These 10 Inland Empire medical workers are on front lines of coronavirus fight – The Press-Enterprise

At Inland Empire hospitals, the struggle against the novel coronavirus pandemic is up close and personal. Doctors, nurses, medical assistants, cleaning staff, engineers retrofitting facilities to hold the virus in patients’ rooms and more are working to stop a disease that’s already killed more than 74,000 people in the United States. As the coronavirus pandemic began in the United States, nurse Lauren Baca guessed her floor of Hemet Global Medical Center would end up being the COVID-19 quarantine floor. Hospital workers spent a day converting the floor. Each room got its own antechamber to allow staff to put on or remove protective gear while treating COVID-19 patients. And the new ventilation system is loud. “We do have to sort of yell at the patients so they can hear at us and they have to yell at us back,” said Baca, 33. Like many in her field, the San Jacinto resident hopes the public stays the course with social distancing and other measures to slow the coronavirus’s spread. “I know it sucks. Believe me, I’m one of these people who would love to go and get a haircut. I’m about to cut it off myself,” Baca said. “In New York, they literally can’t give people the care they want to, because they’re so overwhelmed. I don’t want us to get to that point.” Menifee resident Dr. John Carvalho avoids leaving his house, other than going to work on the COVID-19 quarantine floor at Hemet Global Medical Center. “We’ve all had to adapt to being a thousand times more conscious about what kind of environment we’re in, what condition our gowns are in, how we’re taking them on and off,” said Carvalho, 34, one of the resident physicians on the floor. “It almost becomes a caricature of how we were trained.” He wears N95 respirator masks, along with goggles, a plastic face shield, a surgical cap and waterproof shoes. Despite all that, Carvalho limits how much time he spends in public, even when getting groceries or meals. “I can’t ever know fully how much I would be exposing other people,” he said. “We try to make one trip a week or less, order things ahead of time to just pick up or just get it delivered.”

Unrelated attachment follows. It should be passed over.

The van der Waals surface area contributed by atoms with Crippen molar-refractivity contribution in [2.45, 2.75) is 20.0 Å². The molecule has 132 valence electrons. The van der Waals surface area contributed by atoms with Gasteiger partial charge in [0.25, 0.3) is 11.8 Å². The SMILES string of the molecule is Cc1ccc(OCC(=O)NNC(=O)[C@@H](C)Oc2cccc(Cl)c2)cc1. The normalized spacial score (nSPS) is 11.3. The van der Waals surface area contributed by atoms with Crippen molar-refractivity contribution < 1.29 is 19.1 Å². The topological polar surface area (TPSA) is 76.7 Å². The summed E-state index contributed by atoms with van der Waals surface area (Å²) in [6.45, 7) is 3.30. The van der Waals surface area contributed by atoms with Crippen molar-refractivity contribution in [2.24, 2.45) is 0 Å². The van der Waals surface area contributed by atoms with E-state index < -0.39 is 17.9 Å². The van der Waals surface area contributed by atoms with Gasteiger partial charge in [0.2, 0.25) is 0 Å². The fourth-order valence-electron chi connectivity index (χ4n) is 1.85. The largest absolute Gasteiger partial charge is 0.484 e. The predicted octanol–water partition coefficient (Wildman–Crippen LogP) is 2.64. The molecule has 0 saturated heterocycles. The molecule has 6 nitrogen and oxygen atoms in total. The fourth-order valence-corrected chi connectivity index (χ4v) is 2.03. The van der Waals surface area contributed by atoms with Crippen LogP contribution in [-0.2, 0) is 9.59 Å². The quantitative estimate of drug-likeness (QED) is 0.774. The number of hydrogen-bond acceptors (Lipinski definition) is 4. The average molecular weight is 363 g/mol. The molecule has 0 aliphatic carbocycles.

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Negative Pressure Rooms Help Combat Coronavirus – Spectrum News One

Serena Barrera is a registered nurse at KPC Health Orange County Global Medical Center, which is a 282-bed hospital in Santa Ana. KPC nurses have been treating COVID-19 cases since early March, and she says that while the threat of the virus is invisible, the effects are anything but. “You know, you go out and you see people who don’t have a mask or don’t take it seriously. They think it’s a joke because they don’t understand. But it’s serious,” says Barrera. The hospital is treating its COVID-19 patients in negative pressure rooms, which act as a giant vacuum. Each of these environmental containment units maintains a negative pressure by sending more air out than the room takes in. Kyle Houraney is the Orange County Operational Area Incident Commander for KPC Health, which spent millions to roll out assets. The hospital has over 60 COVID-19 beds and plans to double that number. With the hospital now performing electives surgeries again, and Orange County having one of the highest numbers of confirmed coronavirus cases in the state, it’s essential for this hospital, that has served the community since 1902, to stay ready. “The sense is, the COVID patients, the increase that we’re seeing in Orange County, by no means are we out of the woods yet. That’s where we’re at in our command center. So right now just because we have set-up this equipment – we’re still preparing for the worst,” Houraney says. The room itself is sealed off. Anyone going in or out like Barrera wears a full set of personal protective equipment and enters in a warm zone before walking into the COVID-19 hot zone. She is one of nearly three million registered nurses in the United States. But it’s their humanity that can’t be forgotten their choice to put patients before family. “That part’s stressful for everybody. Because you don’t want to give it to your family. Everybody’s worried about catching it on the outside, but they don’t think about all the workers that are here, all the nurses that are here all day long,” Barrera says.